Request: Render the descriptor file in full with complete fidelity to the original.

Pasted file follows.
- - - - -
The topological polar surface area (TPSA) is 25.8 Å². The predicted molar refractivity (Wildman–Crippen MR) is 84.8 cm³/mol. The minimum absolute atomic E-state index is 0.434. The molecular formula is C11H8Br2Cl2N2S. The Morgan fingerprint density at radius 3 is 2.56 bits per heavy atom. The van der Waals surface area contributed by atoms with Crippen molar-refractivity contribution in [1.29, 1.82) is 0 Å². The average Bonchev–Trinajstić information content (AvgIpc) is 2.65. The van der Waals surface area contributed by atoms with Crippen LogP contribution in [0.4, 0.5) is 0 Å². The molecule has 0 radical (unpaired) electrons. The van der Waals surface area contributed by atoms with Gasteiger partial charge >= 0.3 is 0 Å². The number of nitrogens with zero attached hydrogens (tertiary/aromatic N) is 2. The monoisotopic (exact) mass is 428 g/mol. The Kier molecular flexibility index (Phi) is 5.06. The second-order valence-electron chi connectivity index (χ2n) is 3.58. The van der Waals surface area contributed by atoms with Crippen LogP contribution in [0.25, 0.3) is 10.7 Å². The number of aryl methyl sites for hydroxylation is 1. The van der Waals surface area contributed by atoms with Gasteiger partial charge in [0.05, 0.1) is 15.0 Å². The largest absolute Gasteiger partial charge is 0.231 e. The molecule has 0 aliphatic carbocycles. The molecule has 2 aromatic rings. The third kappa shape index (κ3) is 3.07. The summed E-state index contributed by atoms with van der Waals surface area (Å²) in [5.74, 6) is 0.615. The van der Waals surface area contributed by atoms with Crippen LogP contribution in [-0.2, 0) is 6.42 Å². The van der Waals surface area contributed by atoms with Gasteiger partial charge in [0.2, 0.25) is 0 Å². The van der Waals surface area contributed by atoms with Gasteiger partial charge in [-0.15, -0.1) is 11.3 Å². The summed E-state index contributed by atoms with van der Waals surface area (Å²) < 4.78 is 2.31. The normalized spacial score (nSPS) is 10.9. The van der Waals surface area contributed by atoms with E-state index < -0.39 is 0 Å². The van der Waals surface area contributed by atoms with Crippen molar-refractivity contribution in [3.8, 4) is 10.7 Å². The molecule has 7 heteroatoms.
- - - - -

The topological polar surface area (TPSA) is 25.8 Å². The predicted molar refractivity (Wildman–Crippen MR) is 84.8 cm³/mol. The minimum absolute atomic E-state index is 0.434. The molecular formula is C11H8Br2Cl2N2S. The Morgan fingerprint density at radius 3 is 2.56 bits per heavy atom. The van der Waals surface area contributed by atoms with Crippen molar-refractivity contribution in [1.29, 1.82) is 0 Å². The average Bonchev–Trinajstić information content (AvgIpc) is 2.65. The van der Waals surface area contributed by atoms with Crippen LogP contribution in [0.4, 0.5) is 0 Å². The molecule has 0 radical (unpaired) electrons. The van der Waals surface area contributed by atoms with Gasteiger partial charge >= 0.3 is 0 Å². The number of nitrogens with zero attached hydrogens (tertiary/aromatic N) is 2. The monoisotopic (exact) mass is 428 g/mol. The Kier molecular flexibility index (Phi) is 5.06. The second-order valence-electron chi connectivity index (χ2n) is 3.58. The van der Waals surface area contributed by atoms with Crippen LogP contribution in [0.25, 0.3) is 10.7 Å². The number of aryl methyl sites for hydroxylation is 1. The van der Waals surface area contributed by atoms with Gasteiger partial charge in [0.05, 0.1) is 15.0 Å². The largest absolute Gasteiger partial charge is 0.231 e. The molecule has 0 aliphatic carbocycles. The molecule has 2 aromatic rings. The third kappa shape index (κ3) is 3.07. The summed E-state index contributed by atoms with van der Waals surface area (Å²) in [5.74, 6) is 0.615. The van der Waals surface area contributed by atoms with Crippen LogP contribution in [-0.2, 0) is 6.42 Å². The van der Waals surface area contributed by atoms with Gasteiger partial charge in [0.2, 0.25) is 0 Å². The van der Waals surface area contributed by atoms with Gasteiger partial charge in [-0.15, -0.1) is 11.3 Å². The summed E-state index contributed by atoms with van der Waals surface area (Å²) < 4.78 is 2.31. The normalized spacial score (nSPS) is 10.9. The van der Waals surface area contributed by atoms with E-state index < -0.39 is 0 Å². The van der Waals surface area contributed by atoms with Crippen molar-refractivity contribution in [3.8, 4) is 10.7 Å². The molecule has 7 heteroatoms.